Read The Rose Society Online

Authors: Marie Lu

Tags: #Fantasy, #Young Adult

The Rose Society (9 page)

“I’m sorry,” Teren finally says. His eyes stay turned to the floor, their pale, pulsing color subdued. His words echo between the statues and pillars until they fade away, incomprehensible.

He hesitates, unsure how to continue.

“I shouldn’t have questioned my queen,” he adds after a moment. “It is an insult to the gods.”

No one answers.

Teren frowns as he talks. “But you have to help me,” he continues. “I know I am no better than the
wretches out there in the camps, and I know I should obey Her Majesty. But my mission is to rid this country of
The queen … she has so much love in her heart. Her brother was a
, after all. She doesn’t know how urgently she needs to destroy them.
” He sighs.

The statues stay silent. Behind him come the tiny footsteps of the priests’ apprentices as they replace the plates of water and jasmine. Teren doesn’t move. His thoughts wander from Giulietta and the
to the morning in Estenzia’s arena, when he’d run his sword through Prince Enzo’s chest. He rarely dwelled on those he killed, but Enzo … he can still remember the feeling of the blade pushing through flesh, of the prince’s terrible gasp. He remembers how Enzo had collapsed at his feet, how flecks of bright red blood dotted his boots.

Teren shakes his head, unsure of why he keeps thinking about Enzo’s death.

A childhood memory comes to him, of golden days before the fever … Teren and Enzo, still little boys, racing out of the kitchens to climb to the top of a tree outside the palace walls. Enzo was first, being older and taller. He reached down to offer Teren a helping hand, pulled him up, and pointed toward the ocean, laughing.
You can see the baliras from here,
the little prince said. They unwrapped leftover cuts of meat from the kitchens and skewered them onto the branches. Then they sat back and watched in awe as a pair of falcons swooped down to grab the food.

That evening, when Teren’s father struck him for being late to his Inquisition training, Prince Enzo stood between Teren and the towering Lead Inquisitor.

Let me discipline my son, Your Highness,
his father said.
A soldier cannot be taught laziness.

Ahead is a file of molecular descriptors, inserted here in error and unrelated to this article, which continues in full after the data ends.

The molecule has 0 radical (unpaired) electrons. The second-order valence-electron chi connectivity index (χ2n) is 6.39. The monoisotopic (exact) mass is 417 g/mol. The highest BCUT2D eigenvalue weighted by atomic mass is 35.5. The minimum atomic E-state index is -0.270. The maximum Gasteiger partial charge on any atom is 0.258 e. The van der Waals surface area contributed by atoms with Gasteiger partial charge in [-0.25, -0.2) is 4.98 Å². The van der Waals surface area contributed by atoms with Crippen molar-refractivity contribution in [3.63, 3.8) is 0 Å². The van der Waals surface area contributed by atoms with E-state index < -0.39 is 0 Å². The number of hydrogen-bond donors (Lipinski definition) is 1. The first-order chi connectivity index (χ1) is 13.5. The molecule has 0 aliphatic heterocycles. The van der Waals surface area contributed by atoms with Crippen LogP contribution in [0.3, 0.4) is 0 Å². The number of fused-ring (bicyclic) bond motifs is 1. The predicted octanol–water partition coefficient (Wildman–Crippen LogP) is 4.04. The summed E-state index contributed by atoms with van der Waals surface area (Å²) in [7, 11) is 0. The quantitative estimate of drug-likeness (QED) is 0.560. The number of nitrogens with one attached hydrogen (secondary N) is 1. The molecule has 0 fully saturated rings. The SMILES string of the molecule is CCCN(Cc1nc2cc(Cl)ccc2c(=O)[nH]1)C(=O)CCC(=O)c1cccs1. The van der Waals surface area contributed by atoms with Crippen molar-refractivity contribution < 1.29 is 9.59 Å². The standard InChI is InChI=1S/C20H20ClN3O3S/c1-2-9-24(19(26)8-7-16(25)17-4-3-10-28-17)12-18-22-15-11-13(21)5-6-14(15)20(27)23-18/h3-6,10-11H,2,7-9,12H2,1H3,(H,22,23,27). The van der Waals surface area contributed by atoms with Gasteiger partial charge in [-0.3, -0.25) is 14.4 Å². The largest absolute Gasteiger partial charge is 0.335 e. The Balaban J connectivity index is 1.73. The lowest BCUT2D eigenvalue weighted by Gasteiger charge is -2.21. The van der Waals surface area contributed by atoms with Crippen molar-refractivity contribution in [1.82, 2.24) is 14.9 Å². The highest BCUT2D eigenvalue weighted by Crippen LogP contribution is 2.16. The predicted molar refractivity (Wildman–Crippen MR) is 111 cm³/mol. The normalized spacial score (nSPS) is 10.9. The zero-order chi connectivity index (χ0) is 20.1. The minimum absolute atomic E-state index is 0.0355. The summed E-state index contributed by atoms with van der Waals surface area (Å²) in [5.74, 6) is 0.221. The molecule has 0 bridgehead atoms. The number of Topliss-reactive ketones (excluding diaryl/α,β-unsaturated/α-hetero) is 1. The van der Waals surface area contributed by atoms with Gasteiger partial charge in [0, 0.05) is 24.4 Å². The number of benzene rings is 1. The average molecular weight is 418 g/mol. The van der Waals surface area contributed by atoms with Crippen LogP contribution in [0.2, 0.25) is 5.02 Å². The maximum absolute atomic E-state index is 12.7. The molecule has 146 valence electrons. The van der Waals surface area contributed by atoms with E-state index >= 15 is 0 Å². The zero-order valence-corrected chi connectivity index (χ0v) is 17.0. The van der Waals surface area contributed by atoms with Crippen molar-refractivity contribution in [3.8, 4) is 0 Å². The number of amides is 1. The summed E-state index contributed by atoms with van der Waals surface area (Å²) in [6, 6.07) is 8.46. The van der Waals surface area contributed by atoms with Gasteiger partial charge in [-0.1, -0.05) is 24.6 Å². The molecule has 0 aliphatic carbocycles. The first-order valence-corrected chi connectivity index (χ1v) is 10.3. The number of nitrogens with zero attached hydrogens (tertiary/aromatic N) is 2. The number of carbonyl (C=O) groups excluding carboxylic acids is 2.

He followed my orders, sir,
Enzo replied, lifting his chin.
It was my fault, not his.

Teren’s father spared him that night.

The memory fades away. Teren continues to kneel for a long time, until the metal of his armor cuts his knees, making him bleed even as the wounds heal immediately. He looks up at the statues of the gods, trying to understand the mess of emotions crowding his mind.

Was it right for me,
he asks silently,
to kill your crown prince?

A boy and girl—the priests’ apprentices—come into view in their temple robes, placing fresh flowers at the statues’ feet. Teren watches them with a smile. When the little girl notices his Lead Inquisitor uniform, she blushes and curtsies. “I’m sorry for interrupting your prayer, sir,” she says.

Teren waves off her apology. “Come here,” he beckons, and she does. He takes one of the flowers from her basket, admires it, and tucks it behind her ear. She’s a perfect child—flawless, free of markings, with a head of red-gold hair and wide, innocent eyes. “You serve the gods well,” he says.

The girl beams at him. “Thank you, sir.” Teren places a gentle hand on her head and dismisses her. He watches her scamper away to join the boy.

This is the world he is fighting to protect, from monsters like himself. He looks up at the statues again, certain that the little girl and boy are the gods’ way of telling him what he needs to do.
It was right of me. I
to be right.
He just has
to convince Giulietta that he’s doing this for the sake of her throne. Because he loves her.

Finally, Teren rises. He straightens his cloak and his armor, and heads toward the temple entrance. He throws open the doors. Sunlight washes over him, bathing his white robes and armor in gold. Before him is a sea of tents and dilapidated shelters. He looks on with disinterest as two Inquisitors drag a dead, whipped
through the dirt, then toss the body onto a burning pile of wood.

Several of his captains are already waiting for him at the bottom of the steps. They straighten at the sight of him.

“Halve the rations for the